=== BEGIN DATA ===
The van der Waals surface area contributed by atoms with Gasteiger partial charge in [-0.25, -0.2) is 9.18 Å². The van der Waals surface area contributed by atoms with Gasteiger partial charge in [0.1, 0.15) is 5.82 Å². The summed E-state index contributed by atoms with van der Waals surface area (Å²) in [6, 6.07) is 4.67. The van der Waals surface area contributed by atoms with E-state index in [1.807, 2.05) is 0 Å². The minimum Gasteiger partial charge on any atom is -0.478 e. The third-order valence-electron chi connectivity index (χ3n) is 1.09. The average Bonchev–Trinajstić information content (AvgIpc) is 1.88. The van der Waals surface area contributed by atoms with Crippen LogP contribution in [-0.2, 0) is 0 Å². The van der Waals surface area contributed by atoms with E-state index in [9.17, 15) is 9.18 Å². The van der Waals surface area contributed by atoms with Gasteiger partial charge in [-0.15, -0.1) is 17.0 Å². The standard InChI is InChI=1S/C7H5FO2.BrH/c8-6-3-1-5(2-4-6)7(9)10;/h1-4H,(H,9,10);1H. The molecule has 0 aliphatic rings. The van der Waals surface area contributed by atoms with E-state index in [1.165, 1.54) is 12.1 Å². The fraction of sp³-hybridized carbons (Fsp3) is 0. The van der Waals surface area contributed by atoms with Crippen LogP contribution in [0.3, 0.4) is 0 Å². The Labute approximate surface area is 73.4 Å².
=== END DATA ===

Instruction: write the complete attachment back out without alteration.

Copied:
The van der Waals surface area contributed by atoms with Gasteiger partial charge in [-0.25, -0.2) is 9.18 Å². The van der Waals surface area contributed by atoms with Gasteiger partial charge in [0.1, 0.15) is 5.82 Å². The summed E-state index contributed by atoms with van der Waals surface area (Å²) in [6, 6.07) is 4.67. The van der Waals surface area contributed by atoms with E-state index in [1.807, 2.05) is 0 Å². The minimum Gasteiger partial charge on any atom is -0.478 e. The third-order valence-electron chi connectivity index (χ3n) is 1.09. The average Bonchev–Trinajstić information content (AvgIpc) is 1.88. The van der Waals surface area contributed by atoms with Crippen LogP contribution in [-0.2, 0) is 0 Å². The van der Waals surface area contributed by atoms with E-state index in [9.17, 15) is 9.18 Å². The van der Waals surface area contributed by atoms with Gasteiger partial charge in [-0.15, -0.1) is 17.0 Å². The standard InChI is InChI=1S/C7H5FO2.BrH/c8-6-3-1-5(2-4-6)7(9)10;/h1-4H,(H,9,10);1H. The molecule has 0 aliphatic rings. The van der Waals surface area contributed by atoms with E-state index in [1.165, 1.54) is 12.1 Å². The fraction of sp³-hybridized carbons (Fsp3) is 0. The van der Waals surface area contributed by atoms with Crippen LogP contribution in [0.3, 0.4) is 0 Å². The Labute approximate surface area is 73.4 Å².